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Plans for acute doctors on CCGs are unworkable

BMA warns CCG membership rules must be changed

Adrian O'Dowd

Tuesday, 21 August 2012

The government’s plans to include hospital doctors on clinical commissioning groups (CCGs) may not work and could exclude these doctors under present rules, according to the BMA.

The BMA has written a letter to health minister Lord Howe pointing out a basic problem with the regulations as they stand.

It may be necessary for the government to change the current stipulation that the secondary care clinicians on CCG boards must not be employed by providers from which the CCGs commission services.

The government said the rules, laid in Parliament in June, were intended to avoid conflicts of interest.

However, in their letter to Lord Howe, several BMA branch of practice committee leaders argue that this rule will prevent the effective local interface between primary and secondary care that was supposed to happen in CCGs.

The letter says: “The regulations prevent CCGs from benefiting from local expertise and formalising valuable relationships with secondary care colleagues.

They may also cause practical problems by making it difficult for the CCGs to recruit secondary care physicians to these positions.

“For example, there would be little incentive for medical directors elsewhere to release doctors for this work if it would not benefit their local area.”

The BMA argued strongly for the inclusion of secondary care clinicians on CCG boards during the parliamentary passage of the Health and Social Care Bill.

The letter, signed by BMA GPs committee chair Dr Laurence Buckman, BMA consultants committee joint deputy chair Dr Tom Kane, BMA staff, associate specialists and specialty doctors committee chair Dr Radhakrishna Shanbhag, and BMA public health medicine committee co-chair Dr Keith Reid, welcomes hints that the regulations could be relaxed.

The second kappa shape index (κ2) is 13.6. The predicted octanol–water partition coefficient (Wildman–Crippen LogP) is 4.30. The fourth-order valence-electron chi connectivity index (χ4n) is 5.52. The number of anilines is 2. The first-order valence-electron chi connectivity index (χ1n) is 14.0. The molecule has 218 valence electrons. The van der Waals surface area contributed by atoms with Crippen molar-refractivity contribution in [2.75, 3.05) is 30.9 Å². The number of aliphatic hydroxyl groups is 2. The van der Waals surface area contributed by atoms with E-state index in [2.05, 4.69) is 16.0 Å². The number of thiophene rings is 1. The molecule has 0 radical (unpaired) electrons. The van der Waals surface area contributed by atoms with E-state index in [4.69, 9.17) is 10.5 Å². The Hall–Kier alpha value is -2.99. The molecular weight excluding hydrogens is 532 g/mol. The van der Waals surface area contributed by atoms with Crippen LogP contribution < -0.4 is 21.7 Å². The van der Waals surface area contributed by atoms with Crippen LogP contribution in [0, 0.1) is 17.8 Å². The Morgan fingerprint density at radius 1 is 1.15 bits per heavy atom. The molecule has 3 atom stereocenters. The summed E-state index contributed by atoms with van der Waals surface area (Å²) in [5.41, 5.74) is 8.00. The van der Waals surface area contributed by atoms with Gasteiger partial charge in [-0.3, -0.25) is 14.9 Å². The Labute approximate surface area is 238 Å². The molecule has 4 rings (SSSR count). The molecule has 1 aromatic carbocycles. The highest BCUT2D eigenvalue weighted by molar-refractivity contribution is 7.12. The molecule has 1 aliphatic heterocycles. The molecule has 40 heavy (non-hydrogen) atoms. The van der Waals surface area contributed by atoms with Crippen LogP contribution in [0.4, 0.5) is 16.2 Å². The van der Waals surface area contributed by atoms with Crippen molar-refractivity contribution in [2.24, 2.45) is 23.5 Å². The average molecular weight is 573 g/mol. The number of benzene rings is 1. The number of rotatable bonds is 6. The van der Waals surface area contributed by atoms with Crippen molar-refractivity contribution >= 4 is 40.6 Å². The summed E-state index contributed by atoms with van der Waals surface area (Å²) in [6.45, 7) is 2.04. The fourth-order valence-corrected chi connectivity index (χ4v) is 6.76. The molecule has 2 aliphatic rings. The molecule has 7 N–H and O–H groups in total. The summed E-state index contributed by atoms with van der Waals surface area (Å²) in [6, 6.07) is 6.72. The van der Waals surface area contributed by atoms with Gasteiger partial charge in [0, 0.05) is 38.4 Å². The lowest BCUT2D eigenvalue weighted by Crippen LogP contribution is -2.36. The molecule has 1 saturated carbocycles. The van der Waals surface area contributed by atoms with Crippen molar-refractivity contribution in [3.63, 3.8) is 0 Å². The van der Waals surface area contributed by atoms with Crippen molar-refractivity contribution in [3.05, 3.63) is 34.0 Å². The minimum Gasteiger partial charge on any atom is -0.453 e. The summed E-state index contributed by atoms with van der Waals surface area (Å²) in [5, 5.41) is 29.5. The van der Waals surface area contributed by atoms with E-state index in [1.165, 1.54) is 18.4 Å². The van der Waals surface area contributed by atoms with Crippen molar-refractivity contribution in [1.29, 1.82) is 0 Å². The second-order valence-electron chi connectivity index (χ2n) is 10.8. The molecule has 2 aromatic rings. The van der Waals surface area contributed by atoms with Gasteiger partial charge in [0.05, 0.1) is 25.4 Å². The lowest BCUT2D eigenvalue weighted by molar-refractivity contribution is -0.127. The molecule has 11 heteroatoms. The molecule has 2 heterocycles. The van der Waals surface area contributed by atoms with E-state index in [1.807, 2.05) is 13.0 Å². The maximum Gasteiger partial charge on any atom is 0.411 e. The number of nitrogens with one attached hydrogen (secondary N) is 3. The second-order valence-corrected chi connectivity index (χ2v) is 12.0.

NHS Commissioning Board chief executive and NHS chief executive Sir David Nicholson recently told Pulse magazine that there might be a need to take stock of the regulations if not enough consultants were recruited to CCG boards.

The BMA letter adds: “It is necessary for the NHS Commissioning Board to assess how CCGs are fulfilling the requirements of the regulations as they enter the authorisation process.

“Longer term, we feel that the board should commit to regularly review the impact of the geographical restriction on secondary care appointments in order to ensure that [it] does not limit the value of the secondary care presence on the CCG board.”

Pulse reported in July that only 7% of CCGs had appointed a consultant to their boards at that point, something that the BMA believed could be an early indication that the geographical restriction was acting as a disincentive for secondary care clinicians to apply for these roles.

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